Karolinska researchers can't receive their funding
Foreign researchers at Stockholm’s Karolinska Institute have complained that the system that finances their services with scholarships is a virtual Catch 22.
They tell Swedish Radio News that they can’t receive their grants without Swedish personal identity numbers. But to obtain these the Tax Authority demands that they be able to demonstrate they will be in this country for at least one year.
Unfortunately, even though many of the foreign researchers are in Sweden for two year periods, Karolinska Institute only gives them contracts for six months at a time.
Hilske van Duinen, one of the researchers, tells Swedish Radio News “It is very difficult to obtain a personal ID number, and without the number you can’t really do anything in Sweden.”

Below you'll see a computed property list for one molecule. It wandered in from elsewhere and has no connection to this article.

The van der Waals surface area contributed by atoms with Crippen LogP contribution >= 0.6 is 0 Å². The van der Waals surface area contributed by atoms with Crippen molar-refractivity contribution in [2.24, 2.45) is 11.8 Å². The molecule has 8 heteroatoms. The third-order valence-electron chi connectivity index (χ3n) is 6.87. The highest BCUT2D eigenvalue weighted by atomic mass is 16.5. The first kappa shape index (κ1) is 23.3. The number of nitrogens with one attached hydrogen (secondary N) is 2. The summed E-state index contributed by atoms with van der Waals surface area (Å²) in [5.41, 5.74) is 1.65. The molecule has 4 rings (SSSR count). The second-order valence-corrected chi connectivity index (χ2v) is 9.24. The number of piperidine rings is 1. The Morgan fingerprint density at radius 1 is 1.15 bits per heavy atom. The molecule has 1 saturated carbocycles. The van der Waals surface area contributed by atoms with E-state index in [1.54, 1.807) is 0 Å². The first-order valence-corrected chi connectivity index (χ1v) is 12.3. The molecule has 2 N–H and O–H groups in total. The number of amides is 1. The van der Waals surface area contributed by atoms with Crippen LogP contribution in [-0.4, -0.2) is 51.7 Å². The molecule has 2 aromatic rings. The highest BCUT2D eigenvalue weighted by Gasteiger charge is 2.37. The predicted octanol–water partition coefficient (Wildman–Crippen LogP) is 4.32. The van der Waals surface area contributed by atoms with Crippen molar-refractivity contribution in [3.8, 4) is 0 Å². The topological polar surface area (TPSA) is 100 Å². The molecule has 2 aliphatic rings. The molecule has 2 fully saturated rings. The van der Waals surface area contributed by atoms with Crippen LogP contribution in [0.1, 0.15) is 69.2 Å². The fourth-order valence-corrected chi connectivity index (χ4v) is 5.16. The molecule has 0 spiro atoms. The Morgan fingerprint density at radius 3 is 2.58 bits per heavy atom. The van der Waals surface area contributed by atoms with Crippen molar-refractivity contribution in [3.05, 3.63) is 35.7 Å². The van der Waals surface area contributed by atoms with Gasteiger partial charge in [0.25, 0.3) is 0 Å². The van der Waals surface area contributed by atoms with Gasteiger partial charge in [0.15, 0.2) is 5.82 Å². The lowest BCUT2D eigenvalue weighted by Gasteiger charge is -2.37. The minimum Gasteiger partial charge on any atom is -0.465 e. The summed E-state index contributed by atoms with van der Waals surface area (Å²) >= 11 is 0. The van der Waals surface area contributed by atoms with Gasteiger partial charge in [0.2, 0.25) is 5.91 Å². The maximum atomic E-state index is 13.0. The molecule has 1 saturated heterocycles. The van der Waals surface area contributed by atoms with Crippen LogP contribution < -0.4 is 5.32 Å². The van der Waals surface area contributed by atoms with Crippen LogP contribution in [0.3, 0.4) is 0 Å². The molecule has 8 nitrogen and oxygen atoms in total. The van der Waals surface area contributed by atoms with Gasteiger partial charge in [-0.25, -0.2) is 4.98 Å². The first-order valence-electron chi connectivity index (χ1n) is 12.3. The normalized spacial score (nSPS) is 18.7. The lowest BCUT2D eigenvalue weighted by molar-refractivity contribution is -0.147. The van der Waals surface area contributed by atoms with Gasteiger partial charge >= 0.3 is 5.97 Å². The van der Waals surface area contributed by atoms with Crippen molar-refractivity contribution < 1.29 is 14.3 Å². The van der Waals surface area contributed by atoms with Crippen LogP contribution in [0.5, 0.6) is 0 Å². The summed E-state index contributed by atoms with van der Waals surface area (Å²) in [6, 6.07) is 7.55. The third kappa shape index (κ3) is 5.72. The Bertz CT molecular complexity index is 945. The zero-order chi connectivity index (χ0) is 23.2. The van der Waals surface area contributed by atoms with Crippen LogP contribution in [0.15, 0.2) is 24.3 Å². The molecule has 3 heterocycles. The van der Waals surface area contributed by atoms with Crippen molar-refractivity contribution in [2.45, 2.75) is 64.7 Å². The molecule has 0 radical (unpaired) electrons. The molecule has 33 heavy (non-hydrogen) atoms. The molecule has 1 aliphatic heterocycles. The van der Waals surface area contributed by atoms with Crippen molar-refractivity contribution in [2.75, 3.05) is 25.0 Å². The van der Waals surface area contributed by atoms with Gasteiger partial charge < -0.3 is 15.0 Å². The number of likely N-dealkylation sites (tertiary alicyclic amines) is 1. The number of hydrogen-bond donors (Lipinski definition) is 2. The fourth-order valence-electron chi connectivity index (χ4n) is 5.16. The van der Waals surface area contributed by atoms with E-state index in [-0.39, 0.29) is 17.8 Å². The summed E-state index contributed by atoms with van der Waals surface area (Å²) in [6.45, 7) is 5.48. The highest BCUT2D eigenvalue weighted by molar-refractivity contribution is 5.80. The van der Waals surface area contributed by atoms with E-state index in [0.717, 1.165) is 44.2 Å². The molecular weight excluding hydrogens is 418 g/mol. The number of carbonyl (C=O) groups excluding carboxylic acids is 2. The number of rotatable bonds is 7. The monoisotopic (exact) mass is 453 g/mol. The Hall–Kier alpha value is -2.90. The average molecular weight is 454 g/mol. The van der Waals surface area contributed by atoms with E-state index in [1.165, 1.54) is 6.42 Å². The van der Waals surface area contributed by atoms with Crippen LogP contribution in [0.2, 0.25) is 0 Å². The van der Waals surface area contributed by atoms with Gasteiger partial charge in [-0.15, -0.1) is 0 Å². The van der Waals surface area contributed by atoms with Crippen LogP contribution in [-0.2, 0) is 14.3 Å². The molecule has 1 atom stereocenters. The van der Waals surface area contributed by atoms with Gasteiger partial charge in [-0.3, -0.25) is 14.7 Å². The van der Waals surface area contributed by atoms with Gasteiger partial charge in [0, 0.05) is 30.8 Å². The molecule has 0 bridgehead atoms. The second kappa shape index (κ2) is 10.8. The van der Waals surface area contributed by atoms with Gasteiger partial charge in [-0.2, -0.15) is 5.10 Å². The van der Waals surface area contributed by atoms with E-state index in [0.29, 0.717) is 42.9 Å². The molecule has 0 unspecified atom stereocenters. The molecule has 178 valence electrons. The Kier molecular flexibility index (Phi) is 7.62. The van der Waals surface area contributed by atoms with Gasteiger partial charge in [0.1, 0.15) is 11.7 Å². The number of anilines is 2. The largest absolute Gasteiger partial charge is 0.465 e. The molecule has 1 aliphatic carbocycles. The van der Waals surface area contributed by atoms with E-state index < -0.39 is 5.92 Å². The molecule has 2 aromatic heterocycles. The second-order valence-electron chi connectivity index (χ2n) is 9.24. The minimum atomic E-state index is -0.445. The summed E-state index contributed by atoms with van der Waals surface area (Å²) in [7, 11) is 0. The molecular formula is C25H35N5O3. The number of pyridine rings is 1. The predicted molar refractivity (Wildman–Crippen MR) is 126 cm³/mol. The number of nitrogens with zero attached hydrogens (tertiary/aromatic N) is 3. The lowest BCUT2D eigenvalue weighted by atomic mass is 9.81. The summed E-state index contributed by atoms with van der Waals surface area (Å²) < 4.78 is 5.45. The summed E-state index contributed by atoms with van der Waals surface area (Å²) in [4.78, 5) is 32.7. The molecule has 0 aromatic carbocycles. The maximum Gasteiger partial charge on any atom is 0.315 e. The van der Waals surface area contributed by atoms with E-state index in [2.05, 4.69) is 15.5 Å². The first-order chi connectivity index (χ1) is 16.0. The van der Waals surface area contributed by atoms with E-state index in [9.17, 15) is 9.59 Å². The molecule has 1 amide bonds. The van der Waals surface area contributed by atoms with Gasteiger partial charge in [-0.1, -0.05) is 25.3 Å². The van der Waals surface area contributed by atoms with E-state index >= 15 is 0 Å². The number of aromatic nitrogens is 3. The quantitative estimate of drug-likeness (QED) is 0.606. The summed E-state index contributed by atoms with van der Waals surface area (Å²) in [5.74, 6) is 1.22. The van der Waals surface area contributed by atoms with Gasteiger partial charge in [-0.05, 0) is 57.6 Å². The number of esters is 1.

By this she means difficulties in opening bank accounts, a residence, or Internet or telephone subscriptions. Moreover, without the personal ID number healthcare is more expensive.
The Karolinska Institute is perhaps best known as the organization that awards the Nobel Prize in Medicine every year. Hans-Gustaf Ljunggren, who is Dean of Research at the institute, says they will review the six month contracts in the Fall.